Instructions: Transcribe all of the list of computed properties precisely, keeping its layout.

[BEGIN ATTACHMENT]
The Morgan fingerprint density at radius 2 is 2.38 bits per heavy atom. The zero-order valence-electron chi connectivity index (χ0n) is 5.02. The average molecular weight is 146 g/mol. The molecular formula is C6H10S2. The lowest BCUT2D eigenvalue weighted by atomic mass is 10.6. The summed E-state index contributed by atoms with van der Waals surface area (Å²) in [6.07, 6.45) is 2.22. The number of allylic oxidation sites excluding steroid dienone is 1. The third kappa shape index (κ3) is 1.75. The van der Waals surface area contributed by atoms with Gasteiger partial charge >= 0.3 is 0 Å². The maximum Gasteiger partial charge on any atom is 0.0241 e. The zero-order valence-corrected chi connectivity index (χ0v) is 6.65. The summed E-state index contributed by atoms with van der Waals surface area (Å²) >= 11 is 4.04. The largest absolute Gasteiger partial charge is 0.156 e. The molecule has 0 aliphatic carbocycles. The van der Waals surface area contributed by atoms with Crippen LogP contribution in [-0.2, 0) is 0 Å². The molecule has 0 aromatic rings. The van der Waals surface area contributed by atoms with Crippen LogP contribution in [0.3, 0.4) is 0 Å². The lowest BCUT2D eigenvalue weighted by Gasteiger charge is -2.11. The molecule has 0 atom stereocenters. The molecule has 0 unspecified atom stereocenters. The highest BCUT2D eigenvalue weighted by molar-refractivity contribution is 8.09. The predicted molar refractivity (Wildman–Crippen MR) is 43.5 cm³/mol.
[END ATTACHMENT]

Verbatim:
The Morgan fingerprint density at radius 2 is 2.38 bits per heavy atom. The zero-order valence-electron chi connectivity index (χ0n) is 5.02. The average molecular weight is 146 g/mol. The molecular formula is C6H10S2. The lowest BCUT2D eigenvalue weighted by atomic mass is 10.6. The summed E-state index contributed by atoms with van der Waals surface area (Å²) in [6.07, 6.45) is 2.22. The number of allylic oxidation sites excluding steroid dienone is 1. The third kappa shape index (κ3) is 1.75. The van der Waals surface area contributed by atoms with Gasteiger partial charge >= 0.3 is 0 Å². The maximum Gasteiger partial charge on any atom is 0.0241 e. The zero-order valence-corrected chi connectivity index (χ0v) is 6.65. The summed E-state index contributed by atoms with van der Waals surface area (Å²) >= 11 is 4.04. The largest absolute Gasteiger partial charge is 0.156 e. The molecule has 0 aliphatic carbocycles. The van der Waals surface area contributed by atoms with Crippen LogP contribution in [-0.2, 0) is 0 Å². The molecule has 0 aromatic rings. The van der Waals surface area contributed by atoms with Crippen LogP contribution in [0.3, 0.4) is 0 Å². The lowest BCUT2D eigenvalue weighted by Gasteiger charge is -2.11. The molecule has 0 atom stereocenters. The molecule has 0 unspecified atom stereocenters. The highest BCUT2D eigenvalue weighted by molar-refractivity contribution is 8.09. The predicted molar refractivity (Wildman–Crippen MR) is 43.5 cm³/mol.